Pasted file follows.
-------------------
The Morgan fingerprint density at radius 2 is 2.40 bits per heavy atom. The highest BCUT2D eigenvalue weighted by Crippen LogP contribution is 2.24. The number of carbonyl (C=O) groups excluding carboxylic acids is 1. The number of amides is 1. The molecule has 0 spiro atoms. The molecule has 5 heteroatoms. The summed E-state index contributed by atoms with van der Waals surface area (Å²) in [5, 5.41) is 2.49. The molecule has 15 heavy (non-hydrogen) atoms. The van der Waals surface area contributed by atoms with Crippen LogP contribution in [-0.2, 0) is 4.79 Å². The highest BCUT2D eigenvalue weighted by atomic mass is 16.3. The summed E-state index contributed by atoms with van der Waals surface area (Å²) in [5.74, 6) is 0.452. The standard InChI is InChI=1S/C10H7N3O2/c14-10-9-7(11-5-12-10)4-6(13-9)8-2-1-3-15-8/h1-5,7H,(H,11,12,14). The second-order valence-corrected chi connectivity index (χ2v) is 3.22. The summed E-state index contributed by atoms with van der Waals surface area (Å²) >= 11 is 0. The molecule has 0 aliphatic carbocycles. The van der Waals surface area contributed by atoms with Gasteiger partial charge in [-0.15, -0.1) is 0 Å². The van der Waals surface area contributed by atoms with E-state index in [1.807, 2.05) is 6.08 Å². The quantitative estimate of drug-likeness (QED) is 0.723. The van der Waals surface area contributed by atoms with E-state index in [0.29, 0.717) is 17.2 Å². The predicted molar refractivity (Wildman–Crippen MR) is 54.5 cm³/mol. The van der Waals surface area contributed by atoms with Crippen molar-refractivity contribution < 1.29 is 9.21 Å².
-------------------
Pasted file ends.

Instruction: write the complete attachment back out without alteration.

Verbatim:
The Morgan fingerprint density at radius 2 is 2.40 bits per heavy atom. The highest BCUT2D eigenvalue weighted by Crippen LogP contribution is 2.24. The number of carbonyl (C=O) groups excluding carboxylic acids is 1. The number of amides is 1. The molecule has 0 spiro atoms. The molecule has 5 heteroatoms. The summed E-state index contributed by atoms with van der Waals surface area (Å²) in [5, 5.41) is 2.49. The molecule has 15 heavy (non-hydrogen) atoms. The van der Waals surface area contributed by atoms with Crippen LogP contribution in [-0.2, 0) is 4.79 Å². The highest BCUT2D eigenvalue weighted by atomic mass is 16.3. The summed E-state index contributed by atoms with van der Waals surface area (Å²) in [5.74, 6) is 0.452. The standard InChI is InChI=1S/C10H7N3O2/c14-10-9-7(11-5-12-10)4-6(13-9)8-2-1-3-15-8/h1-5,7H,(H,11,12,14). The second-order valence-corrected chi connectivity index (χ2v) is 3.22. The summed E-state index contributed by atoms with van der Waals surface area (Å²) >= 11 is 0. The molecule has 0 aliphatic carbocycles. The van der Waals surface area contributed by atoms with Gasteiger partial charge in [-0.15, -0.1) is 0 Å². The van der Waals surface area contributed by atoms with E-state index in [1.807, 2.05) is 6.08 Å². The quantitative estimate of drug-likeness (QED) is 0.723. The van der Waals surface area contributed by atoms with E-state index in [0.29, 0.717) is 17.2 Å². The predicted molar refractivity (Wildman–Crippen MR) is 54.5 cm³/mol. The van der Waals surface area contributed by atoms with Crippen molar-refractivity contribution < 1.29 is 9.21 Å².